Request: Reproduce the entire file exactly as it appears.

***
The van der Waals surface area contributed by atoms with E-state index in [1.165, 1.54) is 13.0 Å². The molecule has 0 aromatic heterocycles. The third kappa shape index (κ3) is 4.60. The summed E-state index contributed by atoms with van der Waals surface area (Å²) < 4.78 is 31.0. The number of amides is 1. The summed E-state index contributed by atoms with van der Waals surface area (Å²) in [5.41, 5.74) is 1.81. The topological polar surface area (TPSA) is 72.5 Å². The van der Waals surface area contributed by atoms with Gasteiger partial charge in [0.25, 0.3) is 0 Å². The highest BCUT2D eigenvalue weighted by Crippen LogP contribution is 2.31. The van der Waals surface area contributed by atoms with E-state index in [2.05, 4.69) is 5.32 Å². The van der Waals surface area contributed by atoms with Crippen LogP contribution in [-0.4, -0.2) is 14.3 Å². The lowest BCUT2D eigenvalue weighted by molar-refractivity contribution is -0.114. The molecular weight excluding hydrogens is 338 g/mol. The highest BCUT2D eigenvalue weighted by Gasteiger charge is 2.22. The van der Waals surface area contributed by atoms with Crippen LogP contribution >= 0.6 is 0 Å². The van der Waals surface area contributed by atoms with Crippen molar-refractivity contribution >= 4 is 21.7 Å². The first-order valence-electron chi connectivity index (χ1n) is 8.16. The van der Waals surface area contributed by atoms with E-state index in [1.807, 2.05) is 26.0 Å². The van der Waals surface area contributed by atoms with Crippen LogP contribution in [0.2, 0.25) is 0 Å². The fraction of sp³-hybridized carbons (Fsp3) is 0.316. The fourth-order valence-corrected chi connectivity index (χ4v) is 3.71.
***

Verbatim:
The van der Waals surface area contributed by atoms with E-state index in [1.165, 1.54) is 13.0 Å². The molecule has 0 aromatic heterocycles. The third kappa shape index (κ3) is 4.60. The summed E-state index contributed by atoms with van der Waals surface area (Å²) < 4.78 is 31.0. The number of amides is 1. The summed E-state index contributed by atoms with van der Waals surface area (Å²) in [5.41, 5.74) is 1.81. The topological polar surface area (TPSA) is 72.5 Å². The van der Waals surface area contributed by atoms with Gasteiger partial charge in [0.25, 0.3) is 0 Å². The highest BCUT2D eigenvalue weighted by Crippen LogP contribution is 2.31. The van der Waals surface area contributed by atoms with E-state index in [2.05, 4.69) is 5.32 Å². The van der Waals surface area contributed by atoms with Crippen LogP contribution in [-0.4, -0.2) is 14.3 Å². The lowest BCUT2D eigenvalue weighted by molar-refractivity contribution is -0.114. The molecular weight excluding hydrogens is 338 g/mol. The highest BCUT2D eigenvalue weighted by Gasteiger charge is 2.22. The van der Waals surface area contributed by atoms with Crippen LogP contribution >= 0.6 is 0 Å². The van der Waals surface area contributed by atoms with Crippen molar-refractivity contribution >= 4 is 21.7 Å². The first-order valence-electron chi connectivity index (χ1n) is 8.16. The van der Waals surface area contributed by atoms with E-state index in [1.807, 2.05) is 26.0 Å². The van der Waals surface area contributed by atoms with Crippen LogP contribution in [0.2, 0.25) is 0 Å². The fraction of sp³-hybridized carbons (Fsp3) is 0.316. The fourth-order valence-corrected chi connectivity index (χ4v) is 3.71.